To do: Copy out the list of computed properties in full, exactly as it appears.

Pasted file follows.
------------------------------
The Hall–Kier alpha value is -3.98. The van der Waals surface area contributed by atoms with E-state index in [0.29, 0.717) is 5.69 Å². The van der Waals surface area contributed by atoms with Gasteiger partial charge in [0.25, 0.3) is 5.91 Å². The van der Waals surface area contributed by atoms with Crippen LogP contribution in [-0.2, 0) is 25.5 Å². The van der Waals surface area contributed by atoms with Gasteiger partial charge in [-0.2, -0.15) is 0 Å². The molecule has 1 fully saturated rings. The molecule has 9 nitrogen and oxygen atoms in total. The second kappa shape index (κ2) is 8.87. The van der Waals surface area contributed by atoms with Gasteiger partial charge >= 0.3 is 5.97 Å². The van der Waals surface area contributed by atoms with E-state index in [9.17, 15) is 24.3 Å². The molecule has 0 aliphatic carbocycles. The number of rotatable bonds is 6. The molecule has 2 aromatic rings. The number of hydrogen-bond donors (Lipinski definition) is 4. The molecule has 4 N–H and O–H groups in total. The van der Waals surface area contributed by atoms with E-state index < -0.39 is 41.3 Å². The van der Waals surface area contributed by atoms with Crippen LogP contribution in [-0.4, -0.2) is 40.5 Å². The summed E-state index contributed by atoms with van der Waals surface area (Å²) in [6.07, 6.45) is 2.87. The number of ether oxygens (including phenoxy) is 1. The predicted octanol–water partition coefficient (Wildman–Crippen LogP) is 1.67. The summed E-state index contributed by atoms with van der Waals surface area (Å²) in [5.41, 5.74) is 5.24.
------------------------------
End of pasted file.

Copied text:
The Hall–Kier alpha value is -3.98. The van der Waals surface area contributed by atoms with E-state index in [0.29, 0.717) is 5.69 Å². The van der Waals surface area contributed by atoms with Gasteiger partial charge in [0.25, 0.3) is 5.91 Å². The van der Waals surface area contributed by atoms with Crippen LogP contribution in [-0.2, 0) is 25.5 Å². The van der Waals surface area contributed by atoms with Gasteiger partial charge in [-0.2, -0.15) is 0 Å². The molecule has 1 fully saturated rings. The molecule has 9 nitrogen and oxygen atoms in total. The second kappa shape index (κ2) is 8.87. The van der Waals surface area contributed by atoms with Gasteiger partial charge >= 0.3 is 5.97 Å². The van der Waals surface area contributed by atoms with E-state index in [9.17, 15) is 24.3 Å². The molecule has 0 aliphatic carbocycles. The number of rotatable bonds is 6. The molecule has 2 aromatic rings. The number of hydrogen-bond donors (Lipinski definition) is 4. The molecule has 4 N–H and O–H groups in total. The van der Waals surface area contributed by atoms with E-state index < -0.39 is 41.3 Å². The van der Waals surface area contributed by atoms with Crippen LogP contribution in [-0.4, -0.2) is 40.5 Å². The summed E-state index contributed by atoms with van der Waals surface area (Å²) in [6.07, 6.45) is 2.87. The number of ether oxygens (including phenoxy) is 1. The predicted octanol–water partition coefficient (Wildman–Crippen LogP) is 1.67. The summed E-state index contributed by atoms with van der Waals surface area (Å²) in [5.41, 5.74) is 5.24.